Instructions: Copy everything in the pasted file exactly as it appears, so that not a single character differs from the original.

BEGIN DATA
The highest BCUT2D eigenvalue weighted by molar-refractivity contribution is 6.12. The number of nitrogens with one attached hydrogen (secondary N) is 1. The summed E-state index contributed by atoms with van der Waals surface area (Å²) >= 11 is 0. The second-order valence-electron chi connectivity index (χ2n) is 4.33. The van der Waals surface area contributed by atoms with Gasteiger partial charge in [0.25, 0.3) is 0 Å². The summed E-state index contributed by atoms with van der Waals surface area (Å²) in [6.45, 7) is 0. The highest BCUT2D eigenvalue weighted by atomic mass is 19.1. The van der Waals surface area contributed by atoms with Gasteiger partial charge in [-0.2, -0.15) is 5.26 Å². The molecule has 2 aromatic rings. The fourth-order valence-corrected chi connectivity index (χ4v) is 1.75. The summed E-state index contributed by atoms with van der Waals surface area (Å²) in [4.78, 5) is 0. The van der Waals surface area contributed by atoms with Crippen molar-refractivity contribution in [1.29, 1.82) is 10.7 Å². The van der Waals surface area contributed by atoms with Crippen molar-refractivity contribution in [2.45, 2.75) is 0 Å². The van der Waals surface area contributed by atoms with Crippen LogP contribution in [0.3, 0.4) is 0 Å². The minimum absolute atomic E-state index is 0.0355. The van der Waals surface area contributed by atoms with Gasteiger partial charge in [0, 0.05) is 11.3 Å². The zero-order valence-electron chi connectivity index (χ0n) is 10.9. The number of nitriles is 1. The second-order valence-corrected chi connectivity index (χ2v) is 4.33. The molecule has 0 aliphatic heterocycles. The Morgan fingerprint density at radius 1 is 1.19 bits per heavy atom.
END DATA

The highest BCUT2D eigenvalue weighted by molar-refractivity contribution is 6.12. The number of nitrogens with one attached hydrogen (secondary N) is 1. The summed E-state index contributed by atoms with van der Waals surface area (Å²) >= 11 is 0. The second-order valence-electron chi connectivity index (χ2n) is 4.33. The van der Waals surface area contributed by atoms with Gasteiger partial charge in [0.25, 0.3) is 0 Å². The summed E-state index contributed by atoms with van der Waals surface area (Å²) in [6.45, 7) is 0. The highest BCUT2D eigenvalue weighted by atomic mass is 19.1. The van der Waals surface area contributed by atoms with Gasteiger partial charge in [-0.2, -0.15) is 5.26 Å². The molecule has 2 aromatic rings. The fourth-order valence-corrected chi connectivity index (χ4v) is 1.75. The summed E-state index contributed by atoms with van der Waals surface area (Å²) in [4.78, 5) is 0. The van der Waals surface area contributed by atoms with Crippen molar-refractivity contribution in [1.29, 1.82) is 10.7 Å². The van der Waals surface area contributed by atoms with Crippen molar-refractivity contribution in [2.45, 2.75) is 0 Å². The van der Waals surface area contributed by atoms with Crippen LogP contribution in [0.3, 0.4) is 0 Å². The minimum absolute atomic E-state index is 0.0355. The van der Waals surface area contributed by atoms with Gasteiger partial charge in [0, 0.05) is 11.3 Å². The zero-order valence-electron chi connectivity index (χ0n) is 10.9. The number of nitriles is 1. The second-order valence-corrected chi connectivity index (χ2v) is 4.33. The molecule has 0 aliphatic heterocycles. The Morgan fingerprint density at radius 1 is 1.19 bits per heavy atom.